Poodle Diversity Project - Blog

  • Primer on Genetics Data #2

    For those who want to understand more about the DNA analysis methodology, here are some more details. Some of your eyes may glaze over, which is fine because the gist is in the previous post, but for those who really want to understand the nitty gritty, here it is.

    The two best known ways to determine genes in an individual differ in several ways.

    STRs are “short tandem repeats” and that’s the older technology, the kind that has proved paternity and guilt in courts of law for decades. So it’s tried and true.

    DNA tends to do predictable things, and one of the things it does sometimes is “stutter” in specific areas when it’s replicating to make new cells, like eggs and sperm. Remember that DNA is coded using 4 elements, represented by G, A, C, and T. It's kind of like Morse cod, which uses dots and dashes in patterns, but using 4 materials.

    So if a part of the sequence of DNA is GCATCTCGCA, when making an egg or sperm, the replication process might stutter and make GCATCATCATCTCGCA in the egg or sperm, which is then passed down to the next generation. As you can see, the CAT in the sequence has been repeated three times in the second example.

    This stutter doesn’t change gene function, but it does act as a sort of marker that researches can find - like putting paint on trees in a large forest to mark a trail. Using places on the DNA that are known to have these stutters, or repeats, individuals can be compared. Each slightly different sequence is called an allele, and each place on the DNA is called a locus. To analyse each dog, they find the same place on the DNA and notate the sequence. Each sequence is given a label; UC Davis uses numbers. Doing this at a large number of loci makes it possible to identify each individual because individuals have unique combinations of these alleles. Relatives have some alleles in common.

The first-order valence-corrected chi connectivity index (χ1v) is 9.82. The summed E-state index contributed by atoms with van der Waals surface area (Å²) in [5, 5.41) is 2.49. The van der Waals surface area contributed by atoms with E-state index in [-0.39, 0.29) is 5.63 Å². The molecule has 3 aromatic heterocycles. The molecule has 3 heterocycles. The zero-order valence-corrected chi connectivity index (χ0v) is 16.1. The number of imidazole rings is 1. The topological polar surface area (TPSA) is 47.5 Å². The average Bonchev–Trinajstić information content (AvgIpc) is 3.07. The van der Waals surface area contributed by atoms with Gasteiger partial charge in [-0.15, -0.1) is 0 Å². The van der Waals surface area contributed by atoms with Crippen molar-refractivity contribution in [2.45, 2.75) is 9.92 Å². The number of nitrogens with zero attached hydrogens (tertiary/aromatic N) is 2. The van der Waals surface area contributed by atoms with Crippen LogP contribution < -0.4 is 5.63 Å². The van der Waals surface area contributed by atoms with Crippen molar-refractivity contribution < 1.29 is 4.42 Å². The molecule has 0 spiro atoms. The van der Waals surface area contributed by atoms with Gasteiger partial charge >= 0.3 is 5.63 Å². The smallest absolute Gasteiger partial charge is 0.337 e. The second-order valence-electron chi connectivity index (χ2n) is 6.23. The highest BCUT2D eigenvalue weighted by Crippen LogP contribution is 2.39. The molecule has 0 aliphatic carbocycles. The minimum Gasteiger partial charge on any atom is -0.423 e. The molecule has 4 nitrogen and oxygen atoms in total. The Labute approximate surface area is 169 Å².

Over generations, these stutters, or STRs, happen. Different families have different STRs at the same places on the DNA, and the longer a population is separated from others, the more likely they are to have different STRs. Sometimes a breed will have only 4 different STRs at a certain locus, and some breeds will have 10. The more STRs, or alleles, the more diversity there is in a population. 

    Randomly bred dogs, like village dogs in primitive communities, tend to have a great deal of diversity. Highly inbred breeds with few founders and a small breeding population have very little diversity. 

    Researchers design “panels,” or the mechanism by which they check the places on the DNA, that use loci that are well spread throughout the genome, so the STRs they use are on as many different chromosomes as possible. That way they get a very good sampling of the DNA in each individual.  This method can positively identify any human on earth because the chances of each human having the exact same markers at precisely the same places (unless he or she has an identical twin) is extremely low. The advantages of these STRs are that they are economical to process and analyze, they use cheek swabs rather than blood samples, and they identify more recent changes to DNA better than ancient ones. This makes them ideal for assessing diversity of many different wild animals, and now dogs and telling populations apart. They have been used for this purpose for many years. 

    The other method of recording is SNPs. SNPs are “single nucleotide polymorphisms” or each individual base pair in a sequence of DNA. Rather than specific repeats, SNP technology records changes in the single letters from one of G, C, A, or T to another one of those four, or additions of single base pairs or subtractions. This is newer technology and like the STRs, it catalogs only a tiny section of the DNA on each chromosome. It can track minute differences in the DNA that STRs cannot track, and so is better for certain tasks like looking for tiny mutations, or telling identical twins apart. It is no better at recording genetic diversity, however. It is also more expensive to do and often requires higher quality DNA samples, like from blood, and is not as practical for the purposes of testing hundreds of dogs.

    As referenced on the VGL website, the 33 loci STR panel was compared specifically to a 170,000 SNP panel and the results were comparable. That is one way they established the validity of the method for this purpose.

    More to come!